The exact effect of the austerity measures…
Partial translation of Le Nouvel Observateur article [selected and edited by Daphne Leportois] by tumblr owner. For full French article, click HERE.
Wait a second, we have almost forgotten it [the Greek population]. Suddenly, we realize the true meaning of the austerity measures (for which we had just done a victory prayer a few seconds ago).
Very fast, we forget the numbers and economic arguments, to dive into the social disaster that can be found in this article by Effy Tselikas in MyEurop. Here are the measures taken by the Greek government so they can be allowed to borrow from the markets:
- The generalization of a “convention of professional experience”, a kind of youth employment: this new work contract allows employers to hire youth under 25 for a salary reduced by 20%, therefore a salary of about 500 euros. Of course, it includes a 2 year trial period and does not include any social benefit for the employees: they do not get any unemployment benefits at the end of their contract. This measure just became extended to young university graduates as well.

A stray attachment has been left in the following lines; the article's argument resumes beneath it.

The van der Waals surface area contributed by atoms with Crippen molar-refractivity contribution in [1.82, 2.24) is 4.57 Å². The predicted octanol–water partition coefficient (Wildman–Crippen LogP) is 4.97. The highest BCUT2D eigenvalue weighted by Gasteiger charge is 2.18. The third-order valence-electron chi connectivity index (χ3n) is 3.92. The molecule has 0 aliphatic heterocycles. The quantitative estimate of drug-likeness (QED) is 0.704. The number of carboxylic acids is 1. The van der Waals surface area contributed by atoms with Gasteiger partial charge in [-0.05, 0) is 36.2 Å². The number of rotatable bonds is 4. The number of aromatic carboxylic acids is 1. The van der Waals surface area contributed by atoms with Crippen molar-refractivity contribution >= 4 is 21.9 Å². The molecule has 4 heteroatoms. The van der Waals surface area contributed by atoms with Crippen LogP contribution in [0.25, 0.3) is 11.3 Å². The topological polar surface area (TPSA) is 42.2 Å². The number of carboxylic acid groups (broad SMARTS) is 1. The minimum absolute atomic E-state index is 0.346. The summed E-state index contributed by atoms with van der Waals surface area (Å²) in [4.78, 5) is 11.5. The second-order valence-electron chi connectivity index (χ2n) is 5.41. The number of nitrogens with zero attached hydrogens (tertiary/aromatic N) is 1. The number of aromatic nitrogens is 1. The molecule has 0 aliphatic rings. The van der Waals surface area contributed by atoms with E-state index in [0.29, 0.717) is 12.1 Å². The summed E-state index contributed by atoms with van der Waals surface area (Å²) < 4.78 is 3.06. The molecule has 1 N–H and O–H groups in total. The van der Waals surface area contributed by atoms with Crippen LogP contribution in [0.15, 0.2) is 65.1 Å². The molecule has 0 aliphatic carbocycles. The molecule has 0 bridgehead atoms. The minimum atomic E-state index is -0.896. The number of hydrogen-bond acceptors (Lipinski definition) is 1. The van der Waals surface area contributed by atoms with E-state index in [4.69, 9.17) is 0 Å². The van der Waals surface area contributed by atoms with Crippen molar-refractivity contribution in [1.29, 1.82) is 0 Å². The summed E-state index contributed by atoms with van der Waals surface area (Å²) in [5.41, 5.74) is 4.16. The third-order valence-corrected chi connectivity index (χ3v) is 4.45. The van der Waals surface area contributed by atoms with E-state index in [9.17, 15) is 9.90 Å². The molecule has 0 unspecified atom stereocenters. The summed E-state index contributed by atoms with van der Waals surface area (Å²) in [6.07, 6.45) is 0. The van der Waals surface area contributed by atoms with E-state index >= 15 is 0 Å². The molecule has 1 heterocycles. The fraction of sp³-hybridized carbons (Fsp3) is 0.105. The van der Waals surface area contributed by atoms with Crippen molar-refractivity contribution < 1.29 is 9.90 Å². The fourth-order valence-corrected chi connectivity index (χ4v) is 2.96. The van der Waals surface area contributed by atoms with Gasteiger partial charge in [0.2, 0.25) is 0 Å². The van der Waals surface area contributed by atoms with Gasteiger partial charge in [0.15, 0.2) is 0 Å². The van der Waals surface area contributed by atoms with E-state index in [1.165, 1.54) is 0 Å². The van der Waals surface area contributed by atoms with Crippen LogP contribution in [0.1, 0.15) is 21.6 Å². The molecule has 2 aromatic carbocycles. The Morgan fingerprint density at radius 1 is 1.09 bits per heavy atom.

- The end of overtime: the employer can increase the 8 hour workdays to 10 hours if he so wishes, sometimes even to 12 hours. At the beginning, this measure was only going to be applied for 6 months, but it is now extended to 12 months.
- Increased flexibility at work: the fixed duration contracts can now be renewed for 3 full years (instead of 2) and the young employees can be fired without any indemnities for the first 3 years of employment.
- An extreme tax increase: +3% for everyone.
- An increase on value added tax: from 13% to 24%.
- And of course a decrease in the expenses for social security and pension.
The Greek government justifies these measures which affect first and foremost the youth, by displaying a shocking statistic: unemployment rate for adults between 18-25 years old is around 40% while for the general population it is 16.2%. Therefore, with this in mind, the measure does not hope to reduce labor cost but to incite companies to create jobs for a population which today, has no income at all.
Enough! This time we really feel nauseous. Forgotten is Greece’s debt and the financial calculations made to get out of it. Here we are, filled with a sincere compassion for the Greek population. They were 300,000 on June 5th in Athens to showcase their distaste, and they regrouped on June 15th to yell their indignation. We offer them our sincere solidarity.